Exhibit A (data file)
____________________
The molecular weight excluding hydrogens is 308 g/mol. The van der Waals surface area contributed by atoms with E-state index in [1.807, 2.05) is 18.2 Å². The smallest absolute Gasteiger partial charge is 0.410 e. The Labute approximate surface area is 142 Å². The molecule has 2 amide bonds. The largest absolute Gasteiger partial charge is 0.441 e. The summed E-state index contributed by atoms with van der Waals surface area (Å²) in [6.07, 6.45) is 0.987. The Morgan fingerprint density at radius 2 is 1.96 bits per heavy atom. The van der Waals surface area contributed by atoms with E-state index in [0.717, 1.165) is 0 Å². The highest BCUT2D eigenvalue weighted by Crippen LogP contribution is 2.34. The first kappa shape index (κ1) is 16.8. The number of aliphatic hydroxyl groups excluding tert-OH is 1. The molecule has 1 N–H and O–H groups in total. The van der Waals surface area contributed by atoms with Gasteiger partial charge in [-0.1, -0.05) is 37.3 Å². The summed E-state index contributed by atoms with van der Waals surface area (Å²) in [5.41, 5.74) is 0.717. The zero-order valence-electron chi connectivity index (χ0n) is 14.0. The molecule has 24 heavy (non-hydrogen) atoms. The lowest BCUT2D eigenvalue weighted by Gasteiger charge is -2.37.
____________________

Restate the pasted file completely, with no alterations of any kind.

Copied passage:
The molecular weight excluding hydrogens is 308 g/mol. The van der Waals surface area contributed by atoms with E-state index in [1.807, 2.05) is 18.2 Å². The smallest absolute Gasteiger partial charge is 0.410 e. The Labute approximate surface area is 142 Å². The molecule has 2 amide bonds. The largest absolute Gasteiger partial charge is 0.441 e. The summed E-state index contributed by atoms with van der Waals surface area (Å²) in [6.07, 6.45) is 0.987. The Morgan fingerprint density at radius 2 is 1.96 bits per heavy atom. The van der Waals surface area contributed by atoms with E-state index in [0.717, 1.165) is 0 Å². The highest BCUT2D eigenvalue weighted by Crippen LogP contribution is 2.34. The first kappa shape index (κ1) is 16.8. The number of aliphatic hydroxyl groups excluding tert-OH is 1. The molecule has 1 N–H and O–H groups in total. The van der Waals surface area contributed by atoms with Gasteiger partial charge in [-0.1, -0.05) is 37.3 Å². The summed E-state index contributed by atoms with van der Waals surface area (Å²) in [5.41, 5.74) is 0.717. The zero-order valence-electron chi connectivity index (χ0n) is 14.0. The molecule has 24 heavy (non-hydrogen) atoms. The lowest BCUT2D eigenvalue weighted by Gasteiger charge is -2.37.